Dear Mr. Drake and members of the 326th CRC:
My name is Eddie Cho and I am one of your Manassas
orphans. I was about four years old when the Korean War broke out. I
remember my father being taken captive by the North Koreans and my mother
being so sick and eventually dying of the black plague while trying
to escape, on foot, from Seoul. This left my brother Woo Yeon (7 years
old), my sister Ja Yeon (2 years old) and myself homeless, hungry and
desperately hopeless. I experienced a lot of sadness and loneliness
during those days. But the miracle of being taken to your shelter where
my brother, my sister and I lived for many months will never be forgotten.
I have often thought of the American soldiers from
the 326th Communication Reconnaissance Company who took care of us at
the Manassas orphanage. I had always wished that I could have known
their names and addresses so that I could have expressed my gratefulness,
but all I remember about them was that they were the 326th Company.
I didn’t have any photos of them or names. What I did not realize
was that Mrs. Rue [Director of the orphanage where all Manassas children
were taken] knew you and your unit very well. Recently, Mrs. Rue visited
our home and brought your letter and photos, in connection with your
work in Korea.
You cannot imagine how thrilled I was to learn of
your whereabouts, to see the photos, read your letters, hear of the
Korean War Children’s Memorial, and the 50th year anniversary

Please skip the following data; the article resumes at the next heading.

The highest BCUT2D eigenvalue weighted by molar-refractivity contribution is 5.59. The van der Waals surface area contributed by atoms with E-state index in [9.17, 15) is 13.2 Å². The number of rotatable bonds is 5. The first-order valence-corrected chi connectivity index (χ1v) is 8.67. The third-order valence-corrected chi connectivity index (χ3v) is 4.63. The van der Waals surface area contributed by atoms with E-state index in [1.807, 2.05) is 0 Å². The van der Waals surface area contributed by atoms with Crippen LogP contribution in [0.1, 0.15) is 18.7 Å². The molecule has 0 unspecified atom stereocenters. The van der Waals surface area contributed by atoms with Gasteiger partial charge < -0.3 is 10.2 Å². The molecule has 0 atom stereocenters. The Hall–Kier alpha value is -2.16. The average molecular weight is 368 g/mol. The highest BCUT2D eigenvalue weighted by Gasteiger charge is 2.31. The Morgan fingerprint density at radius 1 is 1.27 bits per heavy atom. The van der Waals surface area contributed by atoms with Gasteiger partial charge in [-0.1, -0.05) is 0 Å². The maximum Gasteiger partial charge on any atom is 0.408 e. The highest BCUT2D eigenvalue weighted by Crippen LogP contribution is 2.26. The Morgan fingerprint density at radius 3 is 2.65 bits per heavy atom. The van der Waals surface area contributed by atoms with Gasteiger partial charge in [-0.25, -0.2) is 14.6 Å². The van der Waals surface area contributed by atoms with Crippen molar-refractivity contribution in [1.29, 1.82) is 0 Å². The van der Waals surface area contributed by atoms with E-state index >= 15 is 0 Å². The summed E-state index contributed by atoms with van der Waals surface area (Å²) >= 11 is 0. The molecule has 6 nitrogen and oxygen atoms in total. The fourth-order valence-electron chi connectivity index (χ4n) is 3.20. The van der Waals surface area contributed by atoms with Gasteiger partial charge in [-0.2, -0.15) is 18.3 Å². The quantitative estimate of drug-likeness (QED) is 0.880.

celebration. My life long wish to personally thank you for your loving
care, kindness, and empathy shown toward me and each orphan you cared
for, has come true. I love the pictures-what a treasure! I have never
seen anything like them. They remind me so very much of my childhood
days. I have reviewed each picture over and over again. And I can assure
you that my best memories were when I was at the Manassas orphanage
under your care.
You gave us the best food and better care than all
other orphanages in Korea. Under you, Mr. Drake, I had my first sip
of Coca-Cola; it felt like a thousand bee stings on my tongue. At first
I thought I drank the wrong thing and would die. So many wonderful memories;
you teaching us English, telling stories, singing songs, taking us to
church on Sunday mornings. Oh how we loved to ride to church in the
American army truck. We were kings of the world! You included us in
each and every recreational activity, such as games and movies, with
the spare time you had. I cherish and thank you for those precious memories
you provided for us at the Manassas orphanage.
Sometimes I wonder what would have happened to me
if you and Mrs. Rue had not cared for me. Today I have no riches, fame,
or social rank, which our society views as successes, but I have been
blessed with much greater riches. Those riches include Christian principles,
the blessed hope, the inner joy, and eternal values I hold in such high
esteem today. I am certainly convinced that you made it possible for
me to be the person that I am today. No words can express my sincere
gratitude for all you have done. I know that God will surely reward
you in heaven someday for each one of us that you cared for and loved.
This is my sincere desire for you, Mr. Drake, the 326th CRC and Mrs.
I am anxiously looking forward to seeing you in Bellingham
on the 27th of July. What a reunion that will be! I can hardly wait
to see you again. Thank you so very much from the bottom of my heart,
Mr. Drake and to your gracious colleagues from the 326th Comm. Recon.
Co. for everything you did. May God bless you and keep you forever.
With all my love and admiration I remain,
Sincerely yours, Eddie Cho
Photo of Eddie Cho taken in November of 1952 by George F. Drake